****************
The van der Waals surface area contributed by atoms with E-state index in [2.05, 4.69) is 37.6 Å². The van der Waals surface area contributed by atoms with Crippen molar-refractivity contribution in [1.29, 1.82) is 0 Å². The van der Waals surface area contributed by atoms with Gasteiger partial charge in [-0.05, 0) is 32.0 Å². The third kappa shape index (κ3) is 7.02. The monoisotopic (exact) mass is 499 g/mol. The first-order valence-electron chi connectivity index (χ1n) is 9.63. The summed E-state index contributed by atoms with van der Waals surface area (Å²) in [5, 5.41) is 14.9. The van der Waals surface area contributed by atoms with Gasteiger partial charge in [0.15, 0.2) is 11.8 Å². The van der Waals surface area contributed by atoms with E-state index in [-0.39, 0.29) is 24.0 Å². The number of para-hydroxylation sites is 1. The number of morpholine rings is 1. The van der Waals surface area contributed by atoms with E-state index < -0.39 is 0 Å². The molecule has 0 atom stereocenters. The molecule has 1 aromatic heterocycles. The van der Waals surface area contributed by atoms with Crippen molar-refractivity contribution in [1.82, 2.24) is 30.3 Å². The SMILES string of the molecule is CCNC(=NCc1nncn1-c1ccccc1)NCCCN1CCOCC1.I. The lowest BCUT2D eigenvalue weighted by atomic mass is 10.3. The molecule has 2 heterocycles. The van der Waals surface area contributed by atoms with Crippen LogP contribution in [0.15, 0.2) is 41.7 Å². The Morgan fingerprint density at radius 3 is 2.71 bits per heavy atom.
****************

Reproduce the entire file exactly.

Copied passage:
The van der Waals surface area contributed by atoms with E-state index in [2.05, 4.69) is 37.6 Å². The van der Waals surface area contributed by atoms with Crippen molar-refractivity contribution in [1.29, 1.82) is 0 Å². The van der Waals surface area contributed by atoms with Gasteiger partial charge in [-0.05, 0) is 32.0 Å². The third kappa shape index (κ3) is 7.02. The monoisotopic (exact) mass is 499 g/mol. The first-order valence-electron chi connectivity index (χ1n) is 9.63. The summed E-state index contributed by atoms with van der Waals surface area (Å²) in [5, 5.41) is 14.9. The van der Waals surface area contributed by atoms with Gasteiger partial charge in [0.15, 0.2) is 11.8 Å². The van der Waals surface area contributed by atoms with E-state index in [-0.39, 0.29) is 24.0 Å². The number of para-hydroxylation sites is 1. The number of morpholine rings is 1. The van der Waals surface area contributed by atoms with E-state index < -0.39 is 0 Å². The molecule has 0 atom stereocenters. The molecule has 1 aromatic heterocycles. The van der Waals surface area contributed by atoms with Crippen molar-refractivity contribution in [1.82, 2.24) is 30.3 Å². The SMILES string of the molecule is CCNC(=NCc1nncn1-c1ccccc1)NCCCN1CCOCC1.I. The lowest BCUT2D eigenvalue weighted by atomic mass is 10.3. The molecule has 2 heterocycles. The van der Waals surface area contributed by atoms with Crippen LogP contribution in [0.15, 0.2) is 41.7 Å². The Morgan fingerprint density at radius 3 is 2.71 bits per heavy atom.